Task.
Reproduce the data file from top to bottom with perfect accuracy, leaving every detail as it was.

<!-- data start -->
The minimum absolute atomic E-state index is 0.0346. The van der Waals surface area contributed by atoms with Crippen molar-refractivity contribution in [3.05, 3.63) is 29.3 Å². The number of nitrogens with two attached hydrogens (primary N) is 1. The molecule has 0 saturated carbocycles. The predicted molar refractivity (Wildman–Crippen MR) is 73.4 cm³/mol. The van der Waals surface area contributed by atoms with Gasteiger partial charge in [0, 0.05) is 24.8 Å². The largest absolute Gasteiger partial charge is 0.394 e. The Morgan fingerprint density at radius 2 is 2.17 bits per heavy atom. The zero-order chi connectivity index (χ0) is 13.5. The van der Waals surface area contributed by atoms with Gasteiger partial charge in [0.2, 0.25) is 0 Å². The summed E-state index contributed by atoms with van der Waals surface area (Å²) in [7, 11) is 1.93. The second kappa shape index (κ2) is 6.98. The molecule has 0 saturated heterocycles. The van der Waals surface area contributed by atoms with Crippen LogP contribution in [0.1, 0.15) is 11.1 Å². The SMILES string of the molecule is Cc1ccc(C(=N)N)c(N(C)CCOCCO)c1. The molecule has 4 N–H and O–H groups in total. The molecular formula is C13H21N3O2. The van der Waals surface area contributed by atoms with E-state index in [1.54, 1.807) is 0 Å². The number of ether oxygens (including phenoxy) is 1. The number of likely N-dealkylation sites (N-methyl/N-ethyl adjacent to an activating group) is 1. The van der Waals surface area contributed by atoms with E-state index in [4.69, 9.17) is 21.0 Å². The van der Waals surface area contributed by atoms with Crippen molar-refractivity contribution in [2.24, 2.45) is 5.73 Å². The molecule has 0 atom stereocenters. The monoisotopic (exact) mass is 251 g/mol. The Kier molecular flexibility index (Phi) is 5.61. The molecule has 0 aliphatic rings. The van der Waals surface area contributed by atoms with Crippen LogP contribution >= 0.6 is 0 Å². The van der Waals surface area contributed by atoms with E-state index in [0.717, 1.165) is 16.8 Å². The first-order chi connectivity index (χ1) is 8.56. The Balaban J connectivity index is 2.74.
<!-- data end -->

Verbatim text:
The minimum absolute atomic E-state index is 0.0346. The van der Waals surface area contributed by atoms with Crippen molar-refractivity contribution in [3.05, 3.63) is 29.3 Å². The number of nitrogens with two attached hydrogens (primary N) is 1. The molecule has 0 saturated carbocycles. The predicted molar refractivity (Wildman–Crippen MR) is 73.4 cm³/mol. The van der Waals surface area contributed by atoms with Gasteiger partial charge in [0, 0.05) is 24.8 Å². The largest absolute Gasteiger partial charge is 0.394 e. The Morgan fingerprint density at radius 2 is 2.17 bits per heavy atom. The zero-order chi connectivity index (χ0) is 13.5. The van der Waals surface area contributed by atoms with Gasteiger partial charge in [0.2, 0.25) is 0 Å². The summed E-state index contributed by atoms with van der Waals surface area (Å²) in [7, 11) is 1.93. The second kappa shape index (κ2) is 6.98. The molecule has 0 saturated heterocycles. The van der Waals surface area contributed by atoms with Crippen LogP contribution in [0.1, 0.15) is 11.1 Å². The SMILES string of the molecule is Cc1ccc(C(=N)N)c(N(C)CCOCCO)c1. The molecule has 4 N–H and O–H groups in total. The molecular formula is C13H21N3O2. The van der Waals surface area contributed by atoms with E-state index in [1.54, 1.807) is 0 Å². The number of ether oxygens (including phenoxy) is 1. The number of likely N-dealkylation sites (N-methyl/N-ethyl adjacent to an activating group) is 1. The van der Waals surface area contributed by atoms with E-state index in [4.69, 9.17) is 21.0 Å². The van der Waals surface area contributed by atoms with Crippen molar-refractivity contribution in [2.24, 2.45) is 5.73 Å². The molecule has 0 atom stereocenters. The monoisotopic (exact) mass is 251 g/mol. The Kier molecular flexibility index (Phi) is 5.61. The molecule has 0 aliphatic rings. The van der Waals surface area contributed by atoms with Crippen LogP contribution >= 0.6 is 0 Å². The van der Waals surface area contributed by atoms with E-state index in [0.717, 1.165) is 16.8 Å². The first-order chi connectivity index (χ1) is 8.56. The Balaban J connectivity index is 2.74.